Iloilo Paraw Regatta: The Iloilo Paraw Regatta Festival is an annual festival held in Iloilo City, particularly in the Villa de Arevalo district. It highlights the ‘paraw’, a Visayan double-outrigger sailboat. The event is considered one of the oldest craft events in Asia, and the largest sailing event in the Philippines.
According to the Iloilo City Government website, the Paraw race course is 30 kilometers long, running up the coast of Panay and then down the coast of Guimaras, before returning to Villa Beach. Participating paraws are categorized based on the waterline length of the boat and classified according to whether sails were painted or unpainted.
“The Ilonggos take great pride in the celebration of a long and illustrious history, and, as such, so do the sailors and master craftsmen that continue the preservation of the old ways since the creation of this province, and its Hiligaynon birthright,” excerpts from the Iloilo City Government website.
The first race was in 1973.
Paraw Regatta 2023
The Iloilo Festivals Foundation, Inc. (IFFI), headed by event chairperson John Lex Espinosa Bayombong, confirmed the official schedule of the event for the 50th Paraw Regatta Festival. The event will be held from March 12 to 19, 2023 – a weeklong celebration.
Scheduled events include the Paraw Photo Contest, Miniature Paraw Making Contest, Pinta sa Paraw Mural Making Contest, Paraw Job Fair, Slalom Race, Pinta Layag, Beach Volleyball, Sinamba de Regatta, Pinta Tawo, Lechon Contest, Paraw Race Sailing, and Lighted Paraw Contest.
Early Visayans were known to be master boat-builders even before the coming of the Spaniards. This craftsmanship is attributed to the country’s archipelagic nature, rich marine water, and lush forests that were abundant sources of timbers.
The term ‘baroto’ or ‘bangka’ generally refers to every type of boat in Western Visayas. However, this sea vessel is also referred to as paraw, balanra, subiran, and tanggo in other parts of the Visayas. As observed by Spanish chroniclers like Colin, Loarca, and Morga, early Visayans, particularly the inhabitants of Panay, were expert boat-builders. They made boats for fishing, travelling, wars, commerce or trading, and other activities.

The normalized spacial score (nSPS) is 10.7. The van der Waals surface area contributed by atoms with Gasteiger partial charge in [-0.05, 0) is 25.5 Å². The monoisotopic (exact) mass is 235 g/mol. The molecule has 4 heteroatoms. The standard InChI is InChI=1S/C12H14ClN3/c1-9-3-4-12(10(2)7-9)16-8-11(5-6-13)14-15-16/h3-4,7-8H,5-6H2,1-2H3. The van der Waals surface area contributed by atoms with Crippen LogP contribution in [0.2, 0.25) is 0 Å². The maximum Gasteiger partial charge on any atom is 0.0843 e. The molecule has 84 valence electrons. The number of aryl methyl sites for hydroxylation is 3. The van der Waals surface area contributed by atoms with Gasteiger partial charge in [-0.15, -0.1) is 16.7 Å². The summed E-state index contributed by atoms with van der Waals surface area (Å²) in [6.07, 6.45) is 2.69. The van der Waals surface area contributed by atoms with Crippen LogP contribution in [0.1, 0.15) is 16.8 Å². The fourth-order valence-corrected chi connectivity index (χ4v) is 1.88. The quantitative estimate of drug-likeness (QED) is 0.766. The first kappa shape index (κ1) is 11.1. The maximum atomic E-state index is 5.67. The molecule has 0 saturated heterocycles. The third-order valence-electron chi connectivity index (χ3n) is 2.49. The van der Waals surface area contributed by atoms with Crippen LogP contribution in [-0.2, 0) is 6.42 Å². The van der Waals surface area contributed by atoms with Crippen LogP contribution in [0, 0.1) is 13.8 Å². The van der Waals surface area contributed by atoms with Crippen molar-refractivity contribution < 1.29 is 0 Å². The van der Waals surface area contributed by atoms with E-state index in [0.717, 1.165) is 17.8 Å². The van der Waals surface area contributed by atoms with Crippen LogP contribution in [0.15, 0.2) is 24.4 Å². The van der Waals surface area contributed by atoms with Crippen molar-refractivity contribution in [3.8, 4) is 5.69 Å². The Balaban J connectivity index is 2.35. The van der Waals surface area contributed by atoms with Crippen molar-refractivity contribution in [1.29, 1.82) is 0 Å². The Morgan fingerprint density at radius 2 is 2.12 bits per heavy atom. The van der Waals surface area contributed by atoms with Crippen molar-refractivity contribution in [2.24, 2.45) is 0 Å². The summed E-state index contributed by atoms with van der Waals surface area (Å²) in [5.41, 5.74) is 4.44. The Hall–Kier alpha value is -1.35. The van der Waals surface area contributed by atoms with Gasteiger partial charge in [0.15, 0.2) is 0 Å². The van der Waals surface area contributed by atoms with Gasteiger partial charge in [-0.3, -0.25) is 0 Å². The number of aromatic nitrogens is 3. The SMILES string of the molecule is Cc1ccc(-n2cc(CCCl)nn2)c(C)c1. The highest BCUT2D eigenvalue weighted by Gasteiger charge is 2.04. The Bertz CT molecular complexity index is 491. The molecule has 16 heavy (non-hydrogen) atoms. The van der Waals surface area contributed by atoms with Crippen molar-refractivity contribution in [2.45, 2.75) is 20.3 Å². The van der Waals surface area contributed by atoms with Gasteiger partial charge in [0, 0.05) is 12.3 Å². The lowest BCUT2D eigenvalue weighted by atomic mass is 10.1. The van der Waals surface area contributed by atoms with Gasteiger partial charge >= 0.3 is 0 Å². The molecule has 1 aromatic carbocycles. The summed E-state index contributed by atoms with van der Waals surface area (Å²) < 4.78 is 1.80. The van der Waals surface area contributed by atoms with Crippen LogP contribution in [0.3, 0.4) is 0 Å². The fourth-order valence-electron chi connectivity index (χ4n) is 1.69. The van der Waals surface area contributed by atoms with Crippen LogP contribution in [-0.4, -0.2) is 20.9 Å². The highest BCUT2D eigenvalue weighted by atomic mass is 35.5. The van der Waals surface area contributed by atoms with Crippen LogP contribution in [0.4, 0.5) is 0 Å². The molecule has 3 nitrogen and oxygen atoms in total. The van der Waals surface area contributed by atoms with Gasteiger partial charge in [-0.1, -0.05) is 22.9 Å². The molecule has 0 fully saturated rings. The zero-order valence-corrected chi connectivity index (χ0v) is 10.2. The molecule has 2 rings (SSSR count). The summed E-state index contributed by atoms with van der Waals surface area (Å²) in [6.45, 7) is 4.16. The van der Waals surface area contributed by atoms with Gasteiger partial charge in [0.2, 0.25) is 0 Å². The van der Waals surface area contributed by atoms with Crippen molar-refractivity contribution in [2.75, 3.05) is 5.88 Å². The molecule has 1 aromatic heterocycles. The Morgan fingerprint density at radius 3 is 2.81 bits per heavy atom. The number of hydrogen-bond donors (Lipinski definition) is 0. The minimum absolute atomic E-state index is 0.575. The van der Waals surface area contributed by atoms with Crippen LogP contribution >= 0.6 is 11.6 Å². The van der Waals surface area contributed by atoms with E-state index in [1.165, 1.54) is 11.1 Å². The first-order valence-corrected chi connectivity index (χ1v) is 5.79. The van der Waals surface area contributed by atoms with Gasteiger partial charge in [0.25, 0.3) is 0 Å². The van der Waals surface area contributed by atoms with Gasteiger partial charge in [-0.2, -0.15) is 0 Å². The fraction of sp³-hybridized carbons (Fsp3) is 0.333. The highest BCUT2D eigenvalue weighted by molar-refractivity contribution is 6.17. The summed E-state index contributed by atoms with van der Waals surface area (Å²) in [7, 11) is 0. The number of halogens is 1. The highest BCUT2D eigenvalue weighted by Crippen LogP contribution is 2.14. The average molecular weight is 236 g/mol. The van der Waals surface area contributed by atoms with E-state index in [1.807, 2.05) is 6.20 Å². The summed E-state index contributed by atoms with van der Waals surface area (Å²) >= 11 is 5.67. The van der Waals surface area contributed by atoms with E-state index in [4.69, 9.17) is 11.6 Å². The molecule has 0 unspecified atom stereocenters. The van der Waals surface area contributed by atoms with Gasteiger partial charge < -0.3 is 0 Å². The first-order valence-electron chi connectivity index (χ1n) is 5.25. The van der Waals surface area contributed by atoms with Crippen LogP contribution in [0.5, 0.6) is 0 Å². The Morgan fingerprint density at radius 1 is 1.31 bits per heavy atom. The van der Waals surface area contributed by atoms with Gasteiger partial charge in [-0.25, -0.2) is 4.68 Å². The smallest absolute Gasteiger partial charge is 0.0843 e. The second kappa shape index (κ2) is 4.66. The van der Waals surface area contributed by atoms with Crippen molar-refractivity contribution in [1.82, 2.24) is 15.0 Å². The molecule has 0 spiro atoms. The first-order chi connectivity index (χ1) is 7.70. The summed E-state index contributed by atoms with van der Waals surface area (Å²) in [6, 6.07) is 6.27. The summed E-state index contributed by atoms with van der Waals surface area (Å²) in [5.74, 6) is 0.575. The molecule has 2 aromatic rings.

Different types of boats were built according to its purpose. For instance, baroto is for fishing or travelling; batil is for transporting passengers as well as agricultural products like rice, corn, etc.; paraw are vessels with decorative edges powered by sails; bilo is used in ferrying goods, and has a small rectangular sail.
Another popular sea vessel is the “balangay” which was described by chronicler Jean Mallat as “very big, very light, and fast-sailing.” The balangay or barangay was made of wooden planks put together by wooden nails, and sailed using sails or paddles.
Another Spanish friar-chronicler Fr. Francisco Alcina noted another Visayan larger type of boat called karakoa. The karakoa resembled the brigantines of Spain, and was considered suitable for war.
Meanwhile, to celebrate the Ilonggo craftsmanship in boat-building, the Paraw Regatta Festival is celebrated in Iloilo every February. Expert boat-builders show-off their beautiful paraw to the public, and the coast of Arevalo district is turned into a beautiful canvas with colorful paraws lining the beach, with the sea and sun as backdrop.
Words by Merlyn F. Geromiano | NMWV
National Museum of the Philippines (2021)